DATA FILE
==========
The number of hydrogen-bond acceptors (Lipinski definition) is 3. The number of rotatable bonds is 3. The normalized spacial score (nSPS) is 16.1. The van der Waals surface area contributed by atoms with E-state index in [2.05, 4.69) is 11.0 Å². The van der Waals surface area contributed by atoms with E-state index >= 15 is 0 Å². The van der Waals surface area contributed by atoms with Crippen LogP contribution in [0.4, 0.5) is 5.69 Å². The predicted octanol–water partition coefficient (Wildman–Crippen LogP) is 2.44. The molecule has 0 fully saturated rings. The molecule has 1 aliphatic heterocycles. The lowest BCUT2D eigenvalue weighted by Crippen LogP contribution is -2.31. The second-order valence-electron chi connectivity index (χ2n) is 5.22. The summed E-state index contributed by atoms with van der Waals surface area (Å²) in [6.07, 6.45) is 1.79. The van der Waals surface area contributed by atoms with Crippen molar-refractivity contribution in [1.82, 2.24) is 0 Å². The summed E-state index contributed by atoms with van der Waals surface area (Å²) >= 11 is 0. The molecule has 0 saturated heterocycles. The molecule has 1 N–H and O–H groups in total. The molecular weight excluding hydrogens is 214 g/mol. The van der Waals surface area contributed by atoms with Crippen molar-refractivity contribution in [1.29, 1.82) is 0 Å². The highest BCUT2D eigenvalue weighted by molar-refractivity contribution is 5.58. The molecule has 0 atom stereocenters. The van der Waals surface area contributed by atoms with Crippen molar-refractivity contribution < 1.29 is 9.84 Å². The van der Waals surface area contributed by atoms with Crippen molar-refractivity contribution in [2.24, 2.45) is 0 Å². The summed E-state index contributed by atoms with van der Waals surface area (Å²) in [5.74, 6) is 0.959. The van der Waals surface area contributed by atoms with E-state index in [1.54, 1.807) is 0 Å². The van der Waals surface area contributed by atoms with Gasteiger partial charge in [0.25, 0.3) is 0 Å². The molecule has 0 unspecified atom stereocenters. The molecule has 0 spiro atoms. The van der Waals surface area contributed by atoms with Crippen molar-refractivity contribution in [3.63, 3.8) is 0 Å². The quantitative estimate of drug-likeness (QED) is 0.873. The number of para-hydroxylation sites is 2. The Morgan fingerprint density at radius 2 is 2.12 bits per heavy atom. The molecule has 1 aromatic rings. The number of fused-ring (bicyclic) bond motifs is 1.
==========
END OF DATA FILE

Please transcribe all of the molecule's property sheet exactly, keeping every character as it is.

The number of hydrogen-bond acceptors (Lipinski definition) is 3. The number of rotatable bonds is 3. The normalized spacial score (nSPS) is 16.1. The van der Waals surface area contributed by atoms with E-state index in [2.05, 4.69) is 11.0 Å². The van der Waals surface area contributed by atoms with E-state index >= 15 is 0 Å². The van der Waals surface area contributed by atoms with Crippen LogP contribution in [0.4, 0.5) is 5.69 Å². The predicted octanol–water partition coefficient (Wildman–Crippen LogP) is 2.44. The molecule has 0 fully saturated rings. The molecule has 1 aliphatic heterocycles. The lowest BCUT2D eigenvalue weighted by Crippen LogP contribution is -2.31. The second-order valence-electron chi connectivity index (χ2n) is 5.22. The summed E-state index contributed by atoms with van der Waals surface area (Å²) in [6.07, 6.45) is 1.79. The van der Waals surface area contributed by atoms with Crippen molar-refractivity contribution in [1.82, 2.24) is 0 Å². The summed E-state index contributed by atoms with van der Waals surface area (Å²) >= 11 is 0. The molecule has 0 saturated heterocycles. The molecule has 1 N–H and O–H groups in total. The molecular weight excluding hydrogens is 214 g/mol. The van der Waals surface area contributed by atoms with Crippen molar-refractivity contribution in [1.29, 1.82) is 0 Å². The highest BCUT2D eigenvalue weighted by molar-refractivity contribution is 5.58. The molecule has 0 atom stereocenters. The van der Waals surface area contributed by atoms with Crippen molar-refractivity contribution < 1.29 is 9.84 Å². The van der Waals surface area contributed by atoms with Crippen molar-refractivity contribution in [2.24, 2.45) is 0 Å². The summed E-state index contributed by atoms with van der Waals surface area (Å²) in [5.74, 6) is 0.959. The van der Waals surface area contributed by atoms with E-state index in [1.54, 1.807) is 0 Å². The van der Waals surface area contributed by atoms with Gasteiger partial charge in [0.25, 0.3) is 0 Å². The molecule has 0 unspecified atom stereocenters. The molecule has 0 spiro atoms. The van der Waals surface area contributed by atoms with Crippen molar-refractivity contribution in [3.63, 3.8) is 0 Å². The quantitative estimate of drug-likeness (QED) is 0.873. The number of para-hydroxylation sites is 2. The Morgan fingerprint density at radius 2 is 2.12 bits per heavy atom. The molecule has 1 aromatic rings. The number of fused-ring (bicyclic) bond motifs is 1.